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the first

The yarmarka (farmer's market) is about to close. Some of the people are already packing up, offering their last bruised tomatoes at half-price to anyone walking past them.  I am wandering, staring at bunches of herbs, at the same old options - cabbage, pepper, potato, garlic, apple, cucumber. But then I see a pile of peas. The season must have come early this year. I buy a kilo, and some mint. I know what is for dinner. We have not had it in eleven months.

At home, I rip the bag open, showing them to V. She stands by the kitchen table, eyes wide. I crack one open, showing her the little rounds inside. She plucks one out, her pinky pointing to the ceiling.
"Try it." I tell her.
She does, but she does not like it.

I pull out a bowl for them. She jumps up and down a few times. V always wants to help in the kitchen. I pull her to my lap, and we begin pulling them out from the shells. She learns quickly, tossing them with a flourish into the bowl, a few cascading to the flo…

nice to meet you (and the vinegar kick)

One and one has become two. Two years. Two people. One life. One bed. One kitchen. Four guitars. Bags of mismatched socks. Plates of foreign coins. A tiny pair of wooden shoes hanging from a nail in the wall. A jar of wine corks.

There are three toothbrushes next to the bathroom sink.

Staring down the lens of memory, the chain of events is still impossible. Me, sitting on a plane to New York to get a new visa. The woman next to me with a hawkish nose and a pile of magazines says nothing for the first nine hours of the flight. Before we land, they hand out immigration forms. She is nervous, and asks my help. In broken English and my terrible Russian I talk her through the questions, suggesting the safest answers. She is thanking me, asking me where she should eat, where her French boyfriend should take her. I give a few names, places that hold countless memories for me. The Italian place I ate lunch at every day of the Fellini festival when it was clear he was going to die.

She takes my information, sees E's picture on my phone. This was back when I was too scared and embarrassed to tell the truth of our situation. She has a daughter too, a bit older. I explain things in crude sentences. She stares at me, suddenly knowing everything before I say it.

A month later, I am living in a two room apartment with a kitten. The chance of keeping E overnight is rare, the blackmailing and police calls are only getting started. The woman contacts me, thanks me for sending them to such great places. She asks about E, about everything.

She tells me there is someone she wants me to meet, an old friend that speaks excellent English. I have very little money, but the thought of entertaining, of cooking for a stranger and a new friend with children running around is overwhelming. We agree on the day - Saturday, January 23. I clean the house, the little cat chasing me from room to room. E helps me, soaking the savoiardi in a dish of espresso. All at once the phone rings and she is asking for directions, and I do not realize her English is suddenly better, and that it is her friend on the phone. I am speaking fast, my hands caked with flour, describing landmarks to turn at. There are never signs here.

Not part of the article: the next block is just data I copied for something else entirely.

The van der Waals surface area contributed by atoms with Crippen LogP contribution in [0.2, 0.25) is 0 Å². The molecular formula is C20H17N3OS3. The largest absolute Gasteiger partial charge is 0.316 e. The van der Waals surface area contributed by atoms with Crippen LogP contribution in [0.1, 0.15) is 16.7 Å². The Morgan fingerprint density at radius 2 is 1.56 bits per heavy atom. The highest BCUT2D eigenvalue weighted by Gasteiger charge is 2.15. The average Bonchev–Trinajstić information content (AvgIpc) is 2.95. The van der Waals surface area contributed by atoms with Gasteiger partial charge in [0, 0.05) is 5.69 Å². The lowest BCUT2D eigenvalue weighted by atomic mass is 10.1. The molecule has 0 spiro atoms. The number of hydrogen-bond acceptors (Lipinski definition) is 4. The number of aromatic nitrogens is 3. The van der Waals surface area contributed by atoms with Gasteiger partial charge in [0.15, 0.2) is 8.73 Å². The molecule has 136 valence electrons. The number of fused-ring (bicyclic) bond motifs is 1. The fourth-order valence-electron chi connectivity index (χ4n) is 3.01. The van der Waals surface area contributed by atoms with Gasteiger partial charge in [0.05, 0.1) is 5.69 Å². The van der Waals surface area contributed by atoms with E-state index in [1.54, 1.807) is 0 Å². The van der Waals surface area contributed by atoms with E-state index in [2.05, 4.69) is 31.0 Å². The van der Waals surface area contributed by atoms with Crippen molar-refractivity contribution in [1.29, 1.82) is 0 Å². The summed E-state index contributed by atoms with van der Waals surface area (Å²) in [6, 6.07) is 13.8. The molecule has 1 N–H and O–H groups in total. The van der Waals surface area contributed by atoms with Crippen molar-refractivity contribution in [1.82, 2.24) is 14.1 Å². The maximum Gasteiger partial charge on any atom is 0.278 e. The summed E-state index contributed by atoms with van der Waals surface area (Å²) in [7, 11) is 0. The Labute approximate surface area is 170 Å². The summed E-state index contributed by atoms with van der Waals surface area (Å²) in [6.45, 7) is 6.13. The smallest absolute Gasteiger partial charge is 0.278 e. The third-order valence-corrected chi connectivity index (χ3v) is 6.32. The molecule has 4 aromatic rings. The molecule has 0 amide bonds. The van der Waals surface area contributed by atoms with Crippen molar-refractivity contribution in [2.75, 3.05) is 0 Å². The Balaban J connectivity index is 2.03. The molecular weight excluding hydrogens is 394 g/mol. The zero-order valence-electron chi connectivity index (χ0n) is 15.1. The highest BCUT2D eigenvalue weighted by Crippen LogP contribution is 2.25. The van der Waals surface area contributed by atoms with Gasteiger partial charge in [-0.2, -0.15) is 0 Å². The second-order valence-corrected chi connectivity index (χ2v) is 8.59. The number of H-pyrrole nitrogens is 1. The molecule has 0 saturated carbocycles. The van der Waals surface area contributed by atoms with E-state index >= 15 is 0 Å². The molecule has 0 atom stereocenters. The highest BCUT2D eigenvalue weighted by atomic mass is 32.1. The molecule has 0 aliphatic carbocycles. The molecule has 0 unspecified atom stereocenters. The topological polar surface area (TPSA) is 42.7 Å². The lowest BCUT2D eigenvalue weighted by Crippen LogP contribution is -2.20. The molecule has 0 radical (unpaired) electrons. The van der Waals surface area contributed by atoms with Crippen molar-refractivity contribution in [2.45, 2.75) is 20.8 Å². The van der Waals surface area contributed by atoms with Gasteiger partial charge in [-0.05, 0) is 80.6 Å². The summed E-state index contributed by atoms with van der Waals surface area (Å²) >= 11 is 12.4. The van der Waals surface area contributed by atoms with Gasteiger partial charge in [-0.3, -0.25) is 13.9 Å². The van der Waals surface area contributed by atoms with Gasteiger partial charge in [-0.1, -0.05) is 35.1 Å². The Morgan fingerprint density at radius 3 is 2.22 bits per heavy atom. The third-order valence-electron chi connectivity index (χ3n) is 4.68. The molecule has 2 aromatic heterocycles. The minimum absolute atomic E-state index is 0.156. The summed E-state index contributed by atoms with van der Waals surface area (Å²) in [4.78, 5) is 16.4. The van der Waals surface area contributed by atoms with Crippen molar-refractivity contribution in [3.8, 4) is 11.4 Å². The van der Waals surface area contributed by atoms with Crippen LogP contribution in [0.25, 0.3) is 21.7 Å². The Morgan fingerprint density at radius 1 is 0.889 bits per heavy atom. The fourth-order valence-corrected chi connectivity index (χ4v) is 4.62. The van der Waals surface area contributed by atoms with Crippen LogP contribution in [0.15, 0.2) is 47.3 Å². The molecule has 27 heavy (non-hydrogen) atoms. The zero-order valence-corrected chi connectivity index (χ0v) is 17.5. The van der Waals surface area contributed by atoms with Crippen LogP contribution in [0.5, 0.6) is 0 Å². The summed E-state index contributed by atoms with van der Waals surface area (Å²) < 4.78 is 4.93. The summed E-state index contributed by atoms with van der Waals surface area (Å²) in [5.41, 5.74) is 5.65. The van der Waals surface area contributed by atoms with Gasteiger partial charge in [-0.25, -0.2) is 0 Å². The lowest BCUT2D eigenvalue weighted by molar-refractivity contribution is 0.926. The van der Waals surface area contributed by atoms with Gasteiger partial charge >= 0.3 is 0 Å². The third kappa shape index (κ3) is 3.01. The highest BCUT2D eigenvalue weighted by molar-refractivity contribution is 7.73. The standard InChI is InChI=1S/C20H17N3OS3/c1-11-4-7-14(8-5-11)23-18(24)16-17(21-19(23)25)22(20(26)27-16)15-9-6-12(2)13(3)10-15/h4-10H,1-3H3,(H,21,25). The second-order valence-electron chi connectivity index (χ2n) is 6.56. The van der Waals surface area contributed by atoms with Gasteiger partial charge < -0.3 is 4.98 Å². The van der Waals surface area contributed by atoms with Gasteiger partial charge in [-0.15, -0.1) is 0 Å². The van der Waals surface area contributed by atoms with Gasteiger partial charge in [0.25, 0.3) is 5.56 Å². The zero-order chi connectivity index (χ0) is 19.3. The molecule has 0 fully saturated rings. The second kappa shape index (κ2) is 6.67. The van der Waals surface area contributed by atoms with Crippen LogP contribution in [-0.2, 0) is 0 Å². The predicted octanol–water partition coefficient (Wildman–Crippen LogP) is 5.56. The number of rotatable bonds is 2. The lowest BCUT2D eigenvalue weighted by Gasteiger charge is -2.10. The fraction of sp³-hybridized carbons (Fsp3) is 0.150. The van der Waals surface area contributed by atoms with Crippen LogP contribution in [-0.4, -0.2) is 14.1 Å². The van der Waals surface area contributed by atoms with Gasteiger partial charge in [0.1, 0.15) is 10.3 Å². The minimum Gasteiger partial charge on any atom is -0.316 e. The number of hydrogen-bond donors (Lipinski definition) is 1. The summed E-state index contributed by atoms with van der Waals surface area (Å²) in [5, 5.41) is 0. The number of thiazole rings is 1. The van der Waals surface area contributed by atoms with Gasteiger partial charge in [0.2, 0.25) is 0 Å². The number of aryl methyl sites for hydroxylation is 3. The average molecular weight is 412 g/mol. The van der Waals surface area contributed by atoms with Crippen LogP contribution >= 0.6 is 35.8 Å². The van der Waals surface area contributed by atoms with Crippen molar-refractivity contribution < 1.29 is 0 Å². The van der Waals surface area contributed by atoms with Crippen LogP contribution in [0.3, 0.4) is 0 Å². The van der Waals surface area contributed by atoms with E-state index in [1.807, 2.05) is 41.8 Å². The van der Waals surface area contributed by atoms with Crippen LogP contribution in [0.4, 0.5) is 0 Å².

And then the they are ringing the doorbell, and I have no place to hang their coats. There is a forest of boots in the entrance. And N is standing, fixing a belt, adjusting her black sweater, instinctually moving her hair around even if there is no mirror. And she sees me, in an old pair of jeans, barefoot, unshaved. I am wiping my hands on a dishtowel. I take hers, shaking it gently.

"Ochin priadna." I tell her.
"Nice to meet you." She replies, her eyes as big as quarters.

I made us some eggs a few days ago, a mess of homefries and bacon. I splashed tabasco on my side of the dish.
N looks at me, twisting her mouth.
"What." I say, sipping coffee.
She tastes my side.
"Mmm." She says. "Why don't you give me some tabasco?"
I am lost.
"I thought you don't like things that are so spicy." I say.
"It's not so spicy." She replies.
She makes that little smile, that half-sigh, half-laugh.
"So now you like tabasco?" I ask.
"I always did." She says.
I roll my eyes. I look at this beautiful woman in her loose bathrobe, her hand on her knee, her foot resting against my ankle. I close my eyes, breathing in the scent of cold juice, the salt, the vinegar kick. That's what the good times smell like, I tell myself.


liv said…
Two very lucky people.
Happy Anniversary!!

LOVED the New Years picture of N and E together, simply beautiful.

Hope you can figure out a way to take a picture of N and You together!!
KgH said…
THAT'S the stuff
Oh YEAH! Happy year of the dragon, to all of you, M. Hope there's less fire and more of this kind of happiness.
mair hyman said…
I have been reading your blog for about an hour now. Brilliant fucking writing!
You are a superb father and a great writer.

We live in Laos.

You can visit my blog. I was always proud of my writing but you do put me to shame.

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